A timeline of key RBA regulatory events so far includes:
2003: Merchant pricing for credit card purchases – removing scheme rules that block a merchant’s ability to surcharge.
2004: Card scheme access regimes – establishes a new regulatory standard (under APRA) for potential new and non-traditional institutions into the Australian card payment’s systems.
2004: Designation of the scheme debit systems and the EFTPOS environment.
2006: Setting of wholesale (interchange) fees in the designated credit card system – establishing a benchmark of 0.50 per cent of the transaction value.
2006: Setting of wholesale (interchange) fees in the designated debit card system – establishing a benchmark of 12 cents per transaction count.
2007: Honour all cards rule – scheme rules cannot block a merchant from deciding whether or not to accept scheme credit or debit cards. A merchant cannot discriminate at a card issuer level.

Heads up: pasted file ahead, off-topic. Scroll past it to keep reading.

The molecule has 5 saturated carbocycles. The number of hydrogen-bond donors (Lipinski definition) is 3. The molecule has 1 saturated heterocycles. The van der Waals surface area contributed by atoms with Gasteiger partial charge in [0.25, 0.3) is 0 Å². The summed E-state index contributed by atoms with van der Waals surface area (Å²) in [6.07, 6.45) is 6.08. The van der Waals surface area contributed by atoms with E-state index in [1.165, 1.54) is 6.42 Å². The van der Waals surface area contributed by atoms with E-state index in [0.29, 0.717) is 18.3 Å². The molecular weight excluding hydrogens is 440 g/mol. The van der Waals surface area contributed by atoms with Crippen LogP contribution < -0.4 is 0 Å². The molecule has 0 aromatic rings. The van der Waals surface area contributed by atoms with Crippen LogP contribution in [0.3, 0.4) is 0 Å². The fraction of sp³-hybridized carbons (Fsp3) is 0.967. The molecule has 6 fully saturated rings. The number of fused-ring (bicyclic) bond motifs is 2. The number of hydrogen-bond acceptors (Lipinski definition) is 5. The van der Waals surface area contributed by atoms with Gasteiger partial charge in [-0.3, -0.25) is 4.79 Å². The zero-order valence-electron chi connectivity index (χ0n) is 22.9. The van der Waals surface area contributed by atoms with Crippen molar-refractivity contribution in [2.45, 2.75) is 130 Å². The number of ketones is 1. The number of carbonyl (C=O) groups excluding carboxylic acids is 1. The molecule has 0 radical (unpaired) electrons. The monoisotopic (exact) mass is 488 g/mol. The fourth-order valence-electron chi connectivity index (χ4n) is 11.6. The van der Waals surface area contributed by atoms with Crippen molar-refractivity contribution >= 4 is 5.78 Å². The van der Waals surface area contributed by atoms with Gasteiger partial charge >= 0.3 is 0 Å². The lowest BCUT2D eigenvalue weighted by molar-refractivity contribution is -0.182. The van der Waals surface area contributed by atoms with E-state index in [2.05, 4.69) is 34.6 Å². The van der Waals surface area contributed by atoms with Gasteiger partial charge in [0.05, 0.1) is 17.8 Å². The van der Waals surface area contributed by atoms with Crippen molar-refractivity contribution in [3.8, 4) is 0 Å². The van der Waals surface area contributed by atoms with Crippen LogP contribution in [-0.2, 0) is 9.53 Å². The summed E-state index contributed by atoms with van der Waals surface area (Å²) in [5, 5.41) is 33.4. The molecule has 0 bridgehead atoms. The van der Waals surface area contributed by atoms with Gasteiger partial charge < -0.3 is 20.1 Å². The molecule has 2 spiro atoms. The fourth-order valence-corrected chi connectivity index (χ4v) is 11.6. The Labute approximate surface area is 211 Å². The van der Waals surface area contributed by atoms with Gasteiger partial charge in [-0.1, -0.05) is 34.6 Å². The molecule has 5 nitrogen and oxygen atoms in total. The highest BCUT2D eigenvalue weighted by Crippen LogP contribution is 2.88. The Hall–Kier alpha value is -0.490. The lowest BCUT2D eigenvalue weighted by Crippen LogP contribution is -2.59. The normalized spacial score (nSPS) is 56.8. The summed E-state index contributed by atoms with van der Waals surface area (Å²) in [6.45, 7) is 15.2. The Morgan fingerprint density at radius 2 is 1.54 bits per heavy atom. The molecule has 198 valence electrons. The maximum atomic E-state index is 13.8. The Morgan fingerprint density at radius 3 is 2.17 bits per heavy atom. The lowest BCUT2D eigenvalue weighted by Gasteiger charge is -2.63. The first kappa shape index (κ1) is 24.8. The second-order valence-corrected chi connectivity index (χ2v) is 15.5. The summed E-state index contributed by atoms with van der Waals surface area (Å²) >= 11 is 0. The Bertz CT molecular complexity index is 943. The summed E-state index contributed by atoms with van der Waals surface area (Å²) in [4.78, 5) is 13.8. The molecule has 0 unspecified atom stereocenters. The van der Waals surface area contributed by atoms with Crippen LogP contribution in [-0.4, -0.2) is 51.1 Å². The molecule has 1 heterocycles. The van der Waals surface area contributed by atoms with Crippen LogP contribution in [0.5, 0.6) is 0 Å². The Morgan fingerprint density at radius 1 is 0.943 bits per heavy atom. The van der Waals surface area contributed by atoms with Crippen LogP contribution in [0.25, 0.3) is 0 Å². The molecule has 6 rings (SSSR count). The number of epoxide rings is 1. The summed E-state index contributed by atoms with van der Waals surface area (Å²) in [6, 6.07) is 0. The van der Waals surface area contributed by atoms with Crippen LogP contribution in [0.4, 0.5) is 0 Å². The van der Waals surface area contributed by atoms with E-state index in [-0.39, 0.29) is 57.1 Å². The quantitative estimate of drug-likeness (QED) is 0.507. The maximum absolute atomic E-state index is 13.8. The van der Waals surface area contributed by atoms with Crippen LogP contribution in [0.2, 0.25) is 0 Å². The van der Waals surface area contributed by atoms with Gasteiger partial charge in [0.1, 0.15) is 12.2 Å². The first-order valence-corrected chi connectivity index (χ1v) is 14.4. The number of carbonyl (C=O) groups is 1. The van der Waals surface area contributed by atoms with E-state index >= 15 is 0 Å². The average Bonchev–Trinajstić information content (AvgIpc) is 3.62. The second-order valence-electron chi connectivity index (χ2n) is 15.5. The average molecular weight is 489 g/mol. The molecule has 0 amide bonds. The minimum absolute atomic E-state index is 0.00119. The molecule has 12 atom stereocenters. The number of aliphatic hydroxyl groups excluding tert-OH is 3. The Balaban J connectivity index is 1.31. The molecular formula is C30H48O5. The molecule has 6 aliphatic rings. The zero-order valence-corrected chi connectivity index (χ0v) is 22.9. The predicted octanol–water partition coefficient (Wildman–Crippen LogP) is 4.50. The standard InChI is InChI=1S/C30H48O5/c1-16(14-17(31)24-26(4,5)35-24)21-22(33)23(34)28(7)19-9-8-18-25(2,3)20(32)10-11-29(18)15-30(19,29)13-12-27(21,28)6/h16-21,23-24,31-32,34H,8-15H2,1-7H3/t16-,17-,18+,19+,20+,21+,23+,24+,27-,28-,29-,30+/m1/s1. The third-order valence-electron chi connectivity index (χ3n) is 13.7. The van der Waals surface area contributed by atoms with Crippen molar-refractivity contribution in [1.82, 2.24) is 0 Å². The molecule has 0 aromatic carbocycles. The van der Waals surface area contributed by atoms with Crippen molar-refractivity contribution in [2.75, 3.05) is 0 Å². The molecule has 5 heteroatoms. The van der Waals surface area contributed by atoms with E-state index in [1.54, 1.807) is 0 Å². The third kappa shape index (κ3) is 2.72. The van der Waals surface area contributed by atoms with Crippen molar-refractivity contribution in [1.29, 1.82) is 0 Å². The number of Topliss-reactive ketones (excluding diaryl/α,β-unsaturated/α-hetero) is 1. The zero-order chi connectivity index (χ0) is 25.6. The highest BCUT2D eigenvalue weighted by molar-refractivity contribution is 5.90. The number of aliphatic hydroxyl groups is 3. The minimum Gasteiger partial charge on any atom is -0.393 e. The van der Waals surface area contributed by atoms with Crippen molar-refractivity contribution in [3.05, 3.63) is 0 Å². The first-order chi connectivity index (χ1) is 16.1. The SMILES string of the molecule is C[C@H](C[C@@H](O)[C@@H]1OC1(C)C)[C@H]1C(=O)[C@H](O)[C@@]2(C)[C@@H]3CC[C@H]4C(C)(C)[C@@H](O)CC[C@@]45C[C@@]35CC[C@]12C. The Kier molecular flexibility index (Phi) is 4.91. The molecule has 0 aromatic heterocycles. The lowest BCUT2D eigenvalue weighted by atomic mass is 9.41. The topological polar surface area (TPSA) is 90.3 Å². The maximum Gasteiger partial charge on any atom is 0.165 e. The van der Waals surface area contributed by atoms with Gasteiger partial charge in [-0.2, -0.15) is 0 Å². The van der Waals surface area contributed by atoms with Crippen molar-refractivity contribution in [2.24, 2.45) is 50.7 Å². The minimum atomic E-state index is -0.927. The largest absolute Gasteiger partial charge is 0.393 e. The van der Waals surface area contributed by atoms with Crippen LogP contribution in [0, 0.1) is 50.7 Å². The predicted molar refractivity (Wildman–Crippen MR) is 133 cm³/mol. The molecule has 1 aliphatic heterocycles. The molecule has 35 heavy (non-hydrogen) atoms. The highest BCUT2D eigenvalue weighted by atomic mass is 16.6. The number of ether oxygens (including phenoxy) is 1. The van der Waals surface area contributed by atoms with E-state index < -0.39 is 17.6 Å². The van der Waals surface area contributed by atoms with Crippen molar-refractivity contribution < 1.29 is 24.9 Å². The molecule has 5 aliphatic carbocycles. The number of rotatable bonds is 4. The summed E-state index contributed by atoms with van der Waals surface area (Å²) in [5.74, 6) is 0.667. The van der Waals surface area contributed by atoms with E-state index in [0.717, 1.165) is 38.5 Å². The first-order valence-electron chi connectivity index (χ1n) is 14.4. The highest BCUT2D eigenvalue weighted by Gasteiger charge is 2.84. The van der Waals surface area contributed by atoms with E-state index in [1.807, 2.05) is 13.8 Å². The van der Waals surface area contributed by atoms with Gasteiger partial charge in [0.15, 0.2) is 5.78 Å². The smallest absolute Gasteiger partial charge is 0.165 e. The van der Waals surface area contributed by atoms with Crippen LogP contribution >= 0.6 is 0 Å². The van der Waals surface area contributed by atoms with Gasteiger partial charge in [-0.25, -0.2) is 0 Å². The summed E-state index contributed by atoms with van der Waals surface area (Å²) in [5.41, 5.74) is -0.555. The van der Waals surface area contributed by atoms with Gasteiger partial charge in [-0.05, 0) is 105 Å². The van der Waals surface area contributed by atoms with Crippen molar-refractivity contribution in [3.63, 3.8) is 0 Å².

2012: Variation to surcharging standards – primarily empowers schemes to regulate surcharging by merchants by limiting the surcharge amount to ‘the reasonable cost of card acceptance’.
2012: Designation of the EFTPOS system – recognising the establishment of EFTPOS Payments Australia as the domestic EFTPOS scheme.
2013: Setting of wholesale (interchange) fees in the designated EFTPOS card system – establishing a benchmark of 12 cents per transaction count.
A number of the changes listed above are a consequence of earlier regulatory attempts — especially in the area of surcharging. The continued existence of wholesale/interchange fees actually goes against the RBA’s desire for transparency in fees, although the RBA would claim that the application of a surcharge would address this from a consumer perspective. There is mounting concern with this fee and the RBA regulation rise.
Now, apart from the inequalities that are becoming obvious, the frequent review and adjustment of what is now a complex interchange fee structure is costly to all participants. The RBA requires the schemes to publish their interchange fees. I don’t want to bore you with all this stuff! So, what are we going to do about this? Let’s pause for a while before we fall into the trap of trying to solve this problem with even more fiddling.